A NOC in the Cloud for the IoT
A new cloud-based approach to the network operations center is aimed at helping utilities, municipalities and other entities deploying smart infrastructure to manage and monitor the vast number of devices expected to comprise the Internet of Things (IoT).
The platform was developed by Nivis , a developer of smart grid technology and wireless sensor networks based on standards such as 6LoWPAN, ISA100.11a, and WirelessHART. The company's Cloud NOC is designed to allow management and monitoring of networks of connected devices -- such as smart meters on a utility network or wireless-enabled streetlights in a city -- in a way that accounts for the increasingly complex standards environment in the IoT. (See AllSeen Attracts More IoT Hopefuls and Thread Group Spins New IoT Networking Protocol.)
"Over the course of the last five or six years, various standards bodies have created and generated a wide gamut of standards that are targeting fixed devices such as meters," says Robert Assimiti, co-founder and CTO of Centero LLC , which Assimiti says was founded last year to function as the commercial distribution arm of Nivis. "We support these technologies natively. If you have an IoT device that resides in the field that speaks 6LoWPAN, for example, you can connect to the NOC without any translating agents."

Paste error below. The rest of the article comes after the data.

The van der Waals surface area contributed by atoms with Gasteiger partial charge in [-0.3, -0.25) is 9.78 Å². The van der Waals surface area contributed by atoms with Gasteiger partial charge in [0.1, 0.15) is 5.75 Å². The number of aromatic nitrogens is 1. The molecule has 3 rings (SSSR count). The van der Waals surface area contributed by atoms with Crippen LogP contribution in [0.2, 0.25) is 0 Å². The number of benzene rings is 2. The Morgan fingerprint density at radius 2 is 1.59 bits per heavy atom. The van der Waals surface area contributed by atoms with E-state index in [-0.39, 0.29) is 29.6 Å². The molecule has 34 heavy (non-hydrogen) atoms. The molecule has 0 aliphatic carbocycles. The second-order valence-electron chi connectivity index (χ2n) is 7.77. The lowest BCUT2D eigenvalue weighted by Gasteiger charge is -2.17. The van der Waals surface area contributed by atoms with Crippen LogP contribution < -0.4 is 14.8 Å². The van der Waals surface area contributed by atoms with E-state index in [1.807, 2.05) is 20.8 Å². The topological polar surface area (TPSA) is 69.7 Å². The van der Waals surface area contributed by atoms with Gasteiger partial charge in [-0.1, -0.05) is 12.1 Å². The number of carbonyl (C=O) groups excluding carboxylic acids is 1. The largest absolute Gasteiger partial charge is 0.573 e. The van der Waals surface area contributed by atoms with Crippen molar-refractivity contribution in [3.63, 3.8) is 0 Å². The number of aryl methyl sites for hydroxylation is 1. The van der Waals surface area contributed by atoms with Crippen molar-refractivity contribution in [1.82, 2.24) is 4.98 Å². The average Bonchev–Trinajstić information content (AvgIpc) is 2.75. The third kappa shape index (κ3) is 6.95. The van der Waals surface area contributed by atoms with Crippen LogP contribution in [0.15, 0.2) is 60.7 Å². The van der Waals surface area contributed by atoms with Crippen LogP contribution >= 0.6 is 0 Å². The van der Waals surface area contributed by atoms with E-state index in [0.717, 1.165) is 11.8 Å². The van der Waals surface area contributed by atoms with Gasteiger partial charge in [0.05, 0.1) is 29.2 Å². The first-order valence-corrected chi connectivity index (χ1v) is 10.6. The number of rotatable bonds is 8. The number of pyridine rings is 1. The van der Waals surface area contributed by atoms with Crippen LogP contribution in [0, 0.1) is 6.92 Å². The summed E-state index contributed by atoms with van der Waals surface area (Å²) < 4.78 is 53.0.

That ability to assimilate is becoming increasingly important in an IoT world. A new study from PwC Consulting indicates that investment in sensors to connect devices to the IoT is on the rise in a broad range of industry sectors, especially energy and automotive.
For utilities in particular, having a dedicated virtual NOC to turn to for network diagnostics and device management is necessary, given the increasing complexity and security implications of smart grid communications, Assimiti says.
"Utility companies used to have a backend solution provided along with meters -- a software package that would allow them to mine data," he says. "It has morphed into something more complex. Now it's not just about the data -- it's about network health, and also security has started to play a crucial role. Now we're talking about very complex encryption and authentication. This is all fairly novel to the utility companies."
The Nivis cloud NOC can be provided as a cloud-based service, or as an enterprise software package that customers can host themselves, Assimiti says.
ó Jason Meyers, Senior Editor, Utility Communications/IoT, Light Reading